Friday Review » Music

Updated: December 3, 2009 16:12 IST

Focus on bhava

G. Swaminathan
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M S Sheela.
M S Sheela.

With her enviable voice and range, Sheela could have made attempts to feel the core of the raga images.

M.S. Sheela's mellifluous voice imparts a relaxing effect on the listener. Her vocal concert took the audience on a bright and breezy trip into the realm of Carnatic music.

The three ragas Sheela selected that evening for extended presentation were almost given equal prominence. The first one was Purvikalyani after the two soft renditions of ‘Varanamukhava' (Koteswara Iyer) in Hamsadhwani with an interesting swara package and ‘Ora Jupuju' (Tyagaraja) in Kannadagowla. The raga delineations here and later in Thodi and Mohanam were more cosmetic than profound; a long karvai here, a rolling briga there and a few poignant touches in the middle summarized her raga essays. With her enviable sweet voice and range, more emphasis on the bhava aspects, Sheela could have made attempts to feel the core of the raga images than feeling them peripherally. Nevertheless, though brief, the expositions were pleasing.

‘Ananda Nadamaduvar' (Neelakanta Sivan) in Purvikalyani had the necessary dancing lilt and later the swaras circling on panchamam were impressively built. In general, Sheela's swarakalpana segments were a mix of swaras with highly imaginative and calculative connectivity. This aspect could be realised more specifically in the brisk ‘Anupama Gunambuthi' (Tyagaraja) in Atana and her ascending notes framed in Mohanam for ‘Evarura' (Tyagaraja) after the niraval at ‘Sava rakshaka nithyo.' Sheela gives mostly caressing touch to the notes which, therefore, sound soothing.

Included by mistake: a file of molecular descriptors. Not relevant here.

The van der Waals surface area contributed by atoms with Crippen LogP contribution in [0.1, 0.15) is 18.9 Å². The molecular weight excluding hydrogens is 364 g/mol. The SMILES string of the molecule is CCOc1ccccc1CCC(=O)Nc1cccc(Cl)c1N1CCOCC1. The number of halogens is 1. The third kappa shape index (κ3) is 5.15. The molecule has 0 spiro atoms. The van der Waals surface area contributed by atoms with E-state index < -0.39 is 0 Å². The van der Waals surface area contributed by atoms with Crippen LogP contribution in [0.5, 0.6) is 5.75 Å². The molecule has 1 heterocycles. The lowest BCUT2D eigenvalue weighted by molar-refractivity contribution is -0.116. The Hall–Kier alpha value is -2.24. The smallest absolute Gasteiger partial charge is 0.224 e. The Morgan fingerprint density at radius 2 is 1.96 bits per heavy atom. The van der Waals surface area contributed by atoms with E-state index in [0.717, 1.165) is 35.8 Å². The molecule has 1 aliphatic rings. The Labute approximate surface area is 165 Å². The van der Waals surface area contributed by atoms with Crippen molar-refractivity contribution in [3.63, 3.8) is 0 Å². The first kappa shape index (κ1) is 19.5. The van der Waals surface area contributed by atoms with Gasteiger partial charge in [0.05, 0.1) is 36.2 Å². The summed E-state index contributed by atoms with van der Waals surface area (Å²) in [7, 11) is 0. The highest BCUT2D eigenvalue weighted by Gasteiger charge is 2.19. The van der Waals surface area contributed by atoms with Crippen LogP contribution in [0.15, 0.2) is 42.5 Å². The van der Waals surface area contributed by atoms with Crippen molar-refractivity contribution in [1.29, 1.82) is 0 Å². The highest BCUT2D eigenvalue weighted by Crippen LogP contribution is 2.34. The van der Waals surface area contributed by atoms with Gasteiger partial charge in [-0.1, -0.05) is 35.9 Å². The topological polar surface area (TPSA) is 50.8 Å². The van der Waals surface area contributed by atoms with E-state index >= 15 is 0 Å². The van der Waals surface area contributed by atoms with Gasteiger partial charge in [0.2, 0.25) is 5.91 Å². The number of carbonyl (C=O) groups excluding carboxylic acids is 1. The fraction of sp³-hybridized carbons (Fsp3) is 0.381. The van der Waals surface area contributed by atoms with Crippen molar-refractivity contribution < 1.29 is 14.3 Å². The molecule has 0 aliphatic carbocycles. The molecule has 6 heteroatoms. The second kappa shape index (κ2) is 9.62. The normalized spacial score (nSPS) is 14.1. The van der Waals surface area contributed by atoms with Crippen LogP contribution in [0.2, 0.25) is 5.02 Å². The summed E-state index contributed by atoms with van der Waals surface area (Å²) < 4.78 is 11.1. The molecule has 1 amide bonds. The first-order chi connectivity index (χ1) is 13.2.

In Thodi she sang ‘Meenalochani amba' by Harikesanallur Muthiah Bhagavathar. The niraval at ‘Manikka veenadri malayadwaja pandya kumari' was engaging for its melodic and methodic development.

M.A. Krishnaswami on the violin invariably started all his alapana with very quick characteristic notes of the raga in one stroke. His Thodi was notable for its richness whereas the other two were more lighthearted. He matched well with Sheela's arithmetical acumen in the swara ensemble in Mohanam.

J. Vaidyanathan and E.M. Subramaniam on mridangam and ghatam showed their matured and professional approach to Sheela's singing. They equally shared the honour for making the swara sections interesting with their appropriate rhythmic contribution.

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